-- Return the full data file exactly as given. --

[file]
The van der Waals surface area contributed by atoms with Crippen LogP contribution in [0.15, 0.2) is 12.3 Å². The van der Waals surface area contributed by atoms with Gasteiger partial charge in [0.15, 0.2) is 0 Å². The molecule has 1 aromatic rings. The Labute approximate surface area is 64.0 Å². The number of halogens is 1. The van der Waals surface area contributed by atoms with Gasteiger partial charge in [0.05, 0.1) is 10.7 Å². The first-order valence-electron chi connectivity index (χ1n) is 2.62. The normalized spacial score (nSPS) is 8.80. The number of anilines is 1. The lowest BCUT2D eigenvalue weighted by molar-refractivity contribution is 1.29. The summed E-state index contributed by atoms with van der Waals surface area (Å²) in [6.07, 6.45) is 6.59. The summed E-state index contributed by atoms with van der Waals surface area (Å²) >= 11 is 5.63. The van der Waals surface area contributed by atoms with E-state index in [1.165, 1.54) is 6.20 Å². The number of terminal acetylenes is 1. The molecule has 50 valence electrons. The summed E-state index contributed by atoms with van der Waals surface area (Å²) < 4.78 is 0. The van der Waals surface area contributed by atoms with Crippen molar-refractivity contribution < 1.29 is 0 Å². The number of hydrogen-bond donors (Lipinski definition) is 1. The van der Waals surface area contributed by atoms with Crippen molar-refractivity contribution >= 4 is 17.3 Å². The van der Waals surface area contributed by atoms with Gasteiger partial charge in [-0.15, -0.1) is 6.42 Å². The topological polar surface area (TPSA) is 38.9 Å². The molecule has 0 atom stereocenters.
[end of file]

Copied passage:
The van der Waals surface area contributed by atoms with Crippen LogP contribution in [0.15, 0.2) is 12.3 Å². The van der Waals surface area contributed by atoms with Gasteiger partial charge in [0.15, 0.2) is 0 Å². The molecule has 1 aromatic rings. The Labute approximate surface area is 64.0 Å². The number of halogens is 1. The van der Waals surface area contributed by atoms with Gasteiger partial charge in [0.05, 0.1) is 10.7 Å². The first-order valence-electron chi connectivity index (χ1n) is 2.62. The normalized spacial score (nSPS) is 8.80. The number of anilines is 1. The lowest BCUT2D eigenvalue weighted by molar-refractivity contribution is 1.29. The summed E-state index contributed by atoms with van der Waals surface area (Å²) in [6.07, 6.45) is 6.59. The summed E-state index contributed by atoms with van der Waals surface area (Å²) >= 11 is 5.63. The van der Waals surface area contributed by atoms with E-state index in [1.165, 1.54) is 6.20 Å². The number of terminal acetylenes is 1. The molecule has 50 valence electrons. The summed E-state index contributed by atoms with van der Waals surface area (Å²) < 4.78 is 0. The van der Waals surface area contributed by atoms with Crippen molar-refractivity contribution < 1.29 is 0 Å². The number of hydrogen-bond donors (Lipinski definition) is 1. The van der Waals surface area contributed by atoms with Crippen molar-refractivity contribution >= 4 is 17.3 Å². The van der Waals surface area contributed by atoms with Gasteiger partial charge in [-0.15, -0.1) is 6.42 Å². The topological polar surface area (TPSA) is 38.9 Å². The molecule has 0 atom stereocenters.